AUTHOR: SAM HANNA BELL
Details: Read for Dialogues Through
When Andrew Echlin’s wife dies, leaving behind Andrew and two grown sons, the man realises how important the woman was for the smooth running of his farm on the coast of Northern Ireland. Needing someone to take over the tasks his wife used to take care of, Echlin invites Martha Gormartin and her 30 year old daughter Sarah to come and live and work on his farm.
It isn’t long before both of Echlin’s sons, Frank and Hamilton take an interest in Sarah, an interest that is mutual.
When Sarah falls pregnant and gives birth to a son she refuses to name either of the brothers as the father and declines to marry either of them. This decision sends Sarah’s mother to an early grave and leads to the Echlin farm and its inhabitants being more or less shunned by the puritan Ulster community they live in.
It is only twenty years later, when there is only one brother left and Sarah’s second child, a daughter, wants to get married, that Sarah can be persuaded to marry the remaining brother.
This is a very grim and equally bare story.
What the author offers the reader are snapshots of a life in a time in the past during which horse drawn carts were still the normal form of transport in Ulster. What we get are glimpses at people and their surroundings without every finding out enough about either to feel any attachment to them. Motivations are hinted at but rarely clarified, feelings, when mentioned are suppressed and rarely, if ever, shared.
I read somewhere that a good author shows but doesn’t tell his audience what is going on with the characters in his story. If that is true, this author went about conveying his message in completely the wrong way. Nothing is shown in these pages, everything is told and despite that, or maybe because of that, I never really got a feeling for any of the characters in the book. I think it is quite possible that I could have felt sympathy for Sarah or any of the other characters in the book if I had been given a better insight into their emotions and motivations. But, since the author was cryptic at best when it came to revealing his characters inner lives, I really didn’t care about them or their fate at all.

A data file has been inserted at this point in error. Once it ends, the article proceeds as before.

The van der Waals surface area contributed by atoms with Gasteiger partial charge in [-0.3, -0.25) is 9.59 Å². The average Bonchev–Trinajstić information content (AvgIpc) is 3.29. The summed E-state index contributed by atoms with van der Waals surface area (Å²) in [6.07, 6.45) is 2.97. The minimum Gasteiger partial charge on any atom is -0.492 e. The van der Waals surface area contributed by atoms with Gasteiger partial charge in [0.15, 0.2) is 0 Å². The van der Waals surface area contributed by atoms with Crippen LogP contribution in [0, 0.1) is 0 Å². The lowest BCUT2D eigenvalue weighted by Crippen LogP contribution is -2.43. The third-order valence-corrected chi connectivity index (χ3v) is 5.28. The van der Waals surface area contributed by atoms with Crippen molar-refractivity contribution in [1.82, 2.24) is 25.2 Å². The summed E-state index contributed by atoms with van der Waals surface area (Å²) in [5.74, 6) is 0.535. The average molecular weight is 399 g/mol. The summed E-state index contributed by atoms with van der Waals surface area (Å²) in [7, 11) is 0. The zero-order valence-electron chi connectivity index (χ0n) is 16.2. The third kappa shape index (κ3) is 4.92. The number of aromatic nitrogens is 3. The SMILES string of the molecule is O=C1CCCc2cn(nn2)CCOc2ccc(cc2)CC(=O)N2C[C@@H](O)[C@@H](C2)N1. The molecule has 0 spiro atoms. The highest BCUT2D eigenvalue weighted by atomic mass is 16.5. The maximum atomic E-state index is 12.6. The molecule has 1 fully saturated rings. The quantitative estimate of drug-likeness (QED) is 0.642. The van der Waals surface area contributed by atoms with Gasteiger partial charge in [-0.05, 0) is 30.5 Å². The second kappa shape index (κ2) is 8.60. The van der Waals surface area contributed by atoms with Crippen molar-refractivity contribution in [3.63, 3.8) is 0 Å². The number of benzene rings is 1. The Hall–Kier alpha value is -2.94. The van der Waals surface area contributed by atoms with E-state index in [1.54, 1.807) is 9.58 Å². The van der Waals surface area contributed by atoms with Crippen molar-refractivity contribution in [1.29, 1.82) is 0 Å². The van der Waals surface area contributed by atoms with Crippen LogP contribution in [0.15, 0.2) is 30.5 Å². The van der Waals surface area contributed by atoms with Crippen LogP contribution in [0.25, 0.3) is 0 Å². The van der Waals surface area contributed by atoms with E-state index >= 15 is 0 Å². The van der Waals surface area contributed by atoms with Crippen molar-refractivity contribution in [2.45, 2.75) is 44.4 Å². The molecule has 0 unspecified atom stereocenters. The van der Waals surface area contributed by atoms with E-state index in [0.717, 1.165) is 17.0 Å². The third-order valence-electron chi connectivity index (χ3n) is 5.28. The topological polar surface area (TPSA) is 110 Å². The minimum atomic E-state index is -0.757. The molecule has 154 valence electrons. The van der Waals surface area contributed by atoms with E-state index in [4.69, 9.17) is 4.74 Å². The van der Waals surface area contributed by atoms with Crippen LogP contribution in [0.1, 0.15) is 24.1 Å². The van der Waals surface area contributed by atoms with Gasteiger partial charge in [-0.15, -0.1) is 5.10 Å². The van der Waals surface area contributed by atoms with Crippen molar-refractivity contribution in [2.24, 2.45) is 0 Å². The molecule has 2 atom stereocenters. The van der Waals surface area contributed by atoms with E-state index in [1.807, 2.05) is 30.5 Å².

I think this is a book that I would not have finished if it had not been a book for the “Dialogues Through Literature” programme and one that I will be discussing with my reading group at the end of the month. It doesn’t happen very often that I have to force myself to get back to a book, but with this one I found myself looking for excuses to do something else instead of reading.
I do understand why this book may have been picked for this reading programme; the story touches on the separation between Catholics and protestants and on the fact that although they had to cooperate occasionally to keep the community going, any conflict could and would be excused through that difference in faith and background.
The best I can say about this book is that it will make me appreciate future reads that much more than I might otherwise have. I guess that every now and again I need to be reminded that some books just aren’t for me and how lucky I am to read so many that I do truly love.